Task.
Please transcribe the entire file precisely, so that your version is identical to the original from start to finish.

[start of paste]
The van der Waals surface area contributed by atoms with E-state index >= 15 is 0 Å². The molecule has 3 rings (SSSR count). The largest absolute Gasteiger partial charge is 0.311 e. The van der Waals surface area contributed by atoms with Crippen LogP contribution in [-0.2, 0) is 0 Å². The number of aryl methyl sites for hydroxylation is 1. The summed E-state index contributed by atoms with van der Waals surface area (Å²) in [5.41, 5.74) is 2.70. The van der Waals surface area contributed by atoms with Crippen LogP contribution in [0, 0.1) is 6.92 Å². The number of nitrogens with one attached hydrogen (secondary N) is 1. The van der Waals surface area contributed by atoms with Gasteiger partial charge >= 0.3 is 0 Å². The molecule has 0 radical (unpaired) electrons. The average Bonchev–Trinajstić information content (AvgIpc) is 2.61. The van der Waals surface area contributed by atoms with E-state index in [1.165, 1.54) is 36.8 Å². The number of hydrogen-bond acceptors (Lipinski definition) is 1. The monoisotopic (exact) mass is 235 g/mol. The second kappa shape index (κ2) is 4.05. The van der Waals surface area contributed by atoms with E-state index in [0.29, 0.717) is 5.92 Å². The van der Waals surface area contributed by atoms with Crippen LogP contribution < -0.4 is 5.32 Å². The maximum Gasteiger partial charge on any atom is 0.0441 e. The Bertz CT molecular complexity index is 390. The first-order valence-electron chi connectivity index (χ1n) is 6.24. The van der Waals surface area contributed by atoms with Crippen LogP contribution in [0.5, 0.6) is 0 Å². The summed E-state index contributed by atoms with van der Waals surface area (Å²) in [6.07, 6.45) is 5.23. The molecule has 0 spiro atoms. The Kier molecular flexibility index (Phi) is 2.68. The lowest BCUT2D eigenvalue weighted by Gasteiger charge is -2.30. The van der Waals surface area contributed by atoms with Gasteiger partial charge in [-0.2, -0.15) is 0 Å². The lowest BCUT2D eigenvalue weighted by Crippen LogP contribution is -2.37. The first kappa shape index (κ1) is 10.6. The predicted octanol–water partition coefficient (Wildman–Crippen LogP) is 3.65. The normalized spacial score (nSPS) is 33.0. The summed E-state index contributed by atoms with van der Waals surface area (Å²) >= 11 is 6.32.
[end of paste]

The van der Waals surface area contributed by atoms with E-state index >= 15 is 0 Å². The molecule has 3 rings (SSSR count). The largest absolute Gasteiger partial charge is 0.311 e. The van der Waals surface area contributed by atoms with Crippen LogP contribution in [-0.2, 0) is 0 Å². The number of aryl methyl sites for hydroxylation is 1. The summed E-state index contributed by atoms with van der Waals surface area (Å²) in [5.41, 5.74) is 2.70. The van der Waals surface area contributed by atoms with Crippen LogP contribution in [0, 0.1) is 6.92 Å². The number of nitrogens with one attached hydrogen (secondary N) is 1. The van der Waals surface area contributed by atoms with Gasteiger partial charge >= 0.3 is 0 Å². The molecule has 0 radical (unpaired) electrons. The average Bonchev–Trinajstić information content (AvgIpc) is 2.61. The van der Waals surface area contributed by atoms with E-state index in [1.165, 1.54) is 36.8 Å². The number of hydrogen-bond acceptors (Lipinski definition) is 1. The monoisotopic (exact) mass is 235 g/mol. The second kappa shape index (κ2) is 4.05. The van der Waals surface area contributed by atoms with E-state index in [0.29, 0.717) is 5.92 Å². The van der Waals surface area contributed by atoms with Crippen LogP contribution < -0.4 is 5.32 Å². The maximum Gasteiger partial charge on any atom is 0.0441 e. The Bertz CT molecular complexity index is 390. The first-order valence-electron chi connectivity index (χ1n) is 6.24. The van der Waals surface area contributed by atoms with Crippen LogP contribution in [0.5, 0.6) is 0 Å². The summed E-state index contributed by atoms with van der Waals surface area (Å²) in [6.07, 6.45) is 5.23. The molecule has 0 spiro atoms. The Kier molecular flexibility index (Phi) is 2.68. The lowest BCUT2D eigenvalue weighted by Gasteiger charge is -2.30. The van der Waals surface area contributed by atoms with Gasteiger partial charge in [-0.2, -0.15) is 0 Å². The lowest BCUT2D eigenvalue weighted by Crippen LogP contribution is -2.37. The first kappa shape index (κ1) is 10.6. The predicted octanol–water partition coefficient (Wildman–Crippen LogP) is 3.65. The normalized spacial score (nSPS) is 33.0. The summed E-state index contributed by atoms with van der Waals surface area (Å²) >= 11 is 6.32.